To be clear: ADHD medication was a godsend for a substantial period of time. Even despite my son’s less-than-ideal experience with it later on, I have zero regrets. I know that making the decision to medicate is one of the hardest because there’s such an unfair stigma attached to “drugging your kid.” (Insert all the eye rolls here.) But if your child is struggling, please know that there is absolutely nothing wrong with going that route!
However, if you’re on the fence — or you’re in the same boat as I am, and still not opting for meds but want to do something to help your child manage their ADHD, there’s a study outlined in the most recent Journal of the American Academy of Child and Adolescent Psychiatry (JAACAP) that delivered some promising results: vitamin and mineral supplementation was shown to help alleviate ADHD symptoms.
In the triple-blind study — meaning that neither parents, kids, nor clinicians knew who was receiving treatment and who was receiving a placebo — 135 kids with unmedicated ADHD were given either micronutrient or placebo capsules for eight weeks. The micronutrient capsule contained all known vitamins and essential minerals. At the end of the eight-week study, the group being treated with the nutrients showed three times more improvement in their ADHD symptoms (54 percent versus 18 percent in the placebo group). The findings of this study seem to confirm the similar findings of a 2019 study conducted in New Zealand, which is also exciting.
“Supplementing with all known vitamins and essential minerals, at doses between Recommended Daily Allowance and Upper Tolerable Limit, may improve mood and concentration in children with ADHD and emotional dysregulation,” lead author Jeanette Johnstone, Ph.D., Assistant Professor, Department of Child and Adolescent Psychiatry, Oregon Health & Science University and Helfgott Research Institute, National University of Natural Medicine, said in a press release. “These findings may offer guidance to doctors and families seeking integrative treatments for their children with ADHD and related emotional dysregulation.”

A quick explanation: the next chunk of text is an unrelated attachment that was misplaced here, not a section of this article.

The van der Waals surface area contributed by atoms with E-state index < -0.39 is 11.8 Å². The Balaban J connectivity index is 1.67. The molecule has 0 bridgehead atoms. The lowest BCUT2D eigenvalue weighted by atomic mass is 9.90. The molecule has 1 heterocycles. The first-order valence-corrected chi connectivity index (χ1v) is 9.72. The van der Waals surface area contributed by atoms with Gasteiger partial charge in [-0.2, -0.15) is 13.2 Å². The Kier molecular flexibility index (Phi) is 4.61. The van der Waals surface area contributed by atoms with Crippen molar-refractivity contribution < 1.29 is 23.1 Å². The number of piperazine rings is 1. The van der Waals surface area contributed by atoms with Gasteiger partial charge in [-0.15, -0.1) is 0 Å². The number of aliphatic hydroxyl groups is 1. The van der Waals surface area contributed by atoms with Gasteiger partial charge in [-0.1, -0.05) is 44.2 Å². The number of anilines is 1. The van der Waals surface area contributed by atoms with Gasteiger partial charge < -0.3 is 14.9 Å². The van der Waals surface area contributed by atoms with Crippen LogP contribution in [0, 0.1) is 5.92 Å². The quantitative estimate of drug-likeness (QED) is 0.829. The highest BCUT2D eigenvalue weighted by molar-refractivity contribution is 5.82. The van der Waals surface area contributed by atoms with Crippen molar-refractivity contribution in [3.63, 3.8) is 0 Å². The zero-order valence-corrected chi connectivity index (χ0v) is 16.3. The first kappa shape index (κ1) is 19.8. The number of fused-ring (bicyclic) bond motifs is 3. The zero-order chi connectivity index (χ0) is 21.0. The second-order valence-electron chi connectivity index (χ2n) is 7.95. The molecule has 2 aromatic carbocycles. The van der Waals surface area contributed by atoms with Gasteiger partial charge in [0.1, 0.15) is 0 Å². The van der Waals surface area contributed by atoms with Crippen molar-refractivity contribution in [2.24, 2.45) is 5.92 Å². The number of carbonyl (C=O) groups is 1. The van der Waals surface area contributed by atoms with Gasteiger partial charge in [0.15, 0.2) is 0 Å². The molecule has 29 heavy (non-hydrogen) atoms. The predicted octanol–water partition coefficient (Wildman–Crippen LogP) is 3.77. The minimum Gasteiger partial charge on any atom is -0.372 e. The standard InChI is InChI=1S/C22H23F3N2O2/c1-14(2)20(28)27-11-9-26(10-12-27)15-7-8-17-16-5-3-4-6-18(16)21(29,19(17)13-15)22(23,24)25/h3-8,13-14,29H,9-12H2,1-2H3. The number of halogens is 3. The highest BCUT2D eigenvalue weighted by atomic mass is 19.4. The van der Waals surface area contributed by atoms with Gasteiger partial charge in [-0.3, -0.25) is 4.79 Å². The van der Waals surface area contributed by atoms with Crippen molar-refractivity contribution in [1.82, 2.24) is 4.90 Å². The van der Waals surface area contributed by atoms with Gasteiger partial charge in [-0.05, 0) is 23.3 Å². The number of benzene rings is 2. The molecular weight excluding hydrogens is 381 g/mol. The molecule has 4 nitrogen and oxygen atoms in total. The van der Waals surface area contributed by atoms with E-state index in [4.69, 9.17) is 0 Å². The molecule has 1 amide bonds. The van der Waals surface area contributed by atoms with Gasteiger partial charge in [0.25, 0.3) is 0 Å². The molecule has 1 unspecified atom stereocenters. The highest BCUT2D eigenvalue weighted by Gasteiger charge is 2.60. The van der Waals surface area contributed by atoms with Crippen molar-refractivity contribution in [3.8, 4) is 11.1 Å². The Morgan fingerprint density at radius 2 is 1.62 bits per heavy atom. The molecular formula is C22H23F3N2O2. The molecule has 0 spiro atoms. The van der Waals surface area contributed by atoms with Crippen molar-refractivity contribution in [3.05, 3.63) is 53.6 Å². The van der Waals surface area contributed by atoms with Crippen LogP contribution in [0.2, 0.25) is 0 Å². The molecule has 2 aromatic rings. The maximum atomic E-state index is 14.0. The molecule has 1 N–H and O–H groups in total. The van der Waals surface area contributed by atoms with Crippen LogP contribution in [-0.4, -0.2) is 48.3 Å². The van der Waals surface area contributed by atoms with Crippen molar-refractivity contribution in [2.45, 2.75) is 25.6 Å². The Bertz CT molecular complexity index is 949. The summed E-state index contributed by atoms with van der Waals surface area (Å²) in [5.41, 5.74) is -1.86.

Not only did the research discover behavioral and emotional benefits for the kids with ADHD, but some surprising physical benefits as well: the micronutrient group grew six millimeters more in height than the placebo group. “The growth finding, also a replication from the previous child micronutrient study, is particularly encouraging, as height suppression is a concern with first-line ADHD medication,” Dr. Johnstone noted.
For parents who are at the end of their rope — and ADHD kids who are frustrated and misunderstood — the thought of being able to manage symptoms with a simple and well-tolerated treatment is very exciting news. Of course, further testing is needed to narrow down why this treatment seems to be effective, and no treatment works in 100 percent of cases. But sometimes when things seem hopeless, something like this seems kind of like finding that ever-elusive light switch: could this be it?
In the meantime, until science comes up with an ADHD treatment that works with pinpoint accuracy, we’ll stock up on multivitamins and cling to the hope. We’ll continue to repeat directions like “get your shoes on” and try not to get frustrated when, 10 minutes later, our kid shows up still barefoot with a book in one hand and a sock in the other. We’ll field the notes from school, and be their advocates in the endless teacher meetings, and know in our hearts that their ADHD symptoms should never define the wonderful, amazing kids that they are.